But other work that we consider part of the “gig economy”—project work, skilled work, motorcycle delivery driving, and micro-business—were aspirational livelihoods, even for some people with formal jobs. Workers enjoyed that they got to choose their own hours and didn’t answer to anyone while having the ability to grab an opportunity if they saw it. Other surveys have shown the same results; for example, the ILO school-to-work transition survey shows that only a minority of Ugandan youth felt they were in self-employment out of desperation—the rest had chosen it for independence, flexibility, income, or family reasons (Table 1).

Table 1. Reproduction of ILO table showing multiple factors behind self-employment

Source: International Labour Organization (ILO). Uganda youth transition survey 2016.

Digital platforms will create new gig opportunities

In the short-term, it looks like technology is going to create a set of new opportunities in the gig economy: shared-ride drivers, homestay hosts, e-commerce logistics, e-commerce sellers, and small-scale e-commerce producers. These will be supplemented by an army of “digital translators.” For instance, the Kenyan cellphone company Safaricom employs 5,400 people in its formal business in Kenya, but it has catalyzed the creation of over 130,000 mobile money outlets (which each employ one or two people) to handle the transition from cash to mobile money. The e-commerce platform Jumia employs 3,000 people across Africa, but has signed up 100,000 commission-based affiliates who help customers make orders through the platform. As an economy digitizes, more people are needed to help the customer and the citizen transition into the digital economy. Most of these translators work on commission and set their own hours.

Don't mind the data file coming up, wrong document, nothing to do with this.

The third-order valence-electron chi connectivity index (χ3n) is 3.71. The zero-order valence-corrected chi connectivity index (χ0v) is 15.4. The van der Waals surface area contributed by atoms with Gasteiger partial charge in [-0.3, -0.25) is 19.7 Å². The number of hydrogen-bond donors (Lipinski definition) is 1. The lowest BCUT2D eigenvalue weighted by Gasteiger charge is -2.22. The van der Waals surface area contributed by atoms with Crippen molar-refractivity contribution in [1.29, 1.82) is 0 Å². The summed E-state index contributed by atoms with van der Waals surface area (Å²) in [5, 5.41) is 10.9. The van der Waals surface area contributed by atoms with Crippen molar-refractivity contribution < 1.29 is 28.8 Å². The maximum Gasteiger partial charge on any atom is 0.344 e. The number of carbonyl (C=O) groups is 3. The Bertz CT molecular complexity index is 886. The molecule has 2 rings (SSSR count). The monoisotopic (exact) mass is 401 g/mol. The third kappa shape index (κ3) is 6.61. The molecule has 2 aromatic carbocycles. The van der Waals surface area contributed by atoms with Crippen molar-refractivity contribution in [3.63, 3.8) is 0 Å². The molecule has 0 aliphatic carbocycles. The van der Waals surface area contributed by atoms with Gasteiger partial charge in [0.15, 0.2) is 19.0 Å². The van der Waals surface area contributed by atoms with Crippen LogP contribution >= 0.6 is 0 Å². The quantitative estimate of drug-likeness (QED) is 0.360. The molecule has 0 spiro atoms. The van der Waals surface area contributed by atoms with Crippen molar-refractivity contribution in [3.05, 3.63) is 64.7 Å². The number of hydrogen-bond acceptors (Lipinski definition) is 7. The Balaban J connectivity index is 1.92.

Even where it doesn’t create new industries, technology offers expanded opportunities for traditional gig industries, opening up new markets to artisans (e.g., Lynk in Kenya) and domestic workers (such as Domestly in South Africa). This shift offers sufficient scale for artisanal producers of food, cosmetics, and clothing, and for accelerating regional and international informal trade.

Policy should aid the growth of quality e-commerce livelihoods

So, will the digital world provide enough support to small-scale entrepreneurs that they can survive and grow to the extent of becoming the motors of a new formal(ish) economy in Africa? Early indications suggest modest effects; in July 2018, Jumia Nigeria indicated that 50,000 African merchants across 14 countries were selling on their platform. This is an impressive number, but it compared to a total of 37 million micro-enterprises in Nigeria alone in 2013. Meanwhile what’s the likelihood that these micro-enterprises, even if they went online, will expand and grow? Amazon has about 5 million sellers, and added over 1 million new sellers in 2017, but only about 2 percent make more than US$100,000 in annual sales.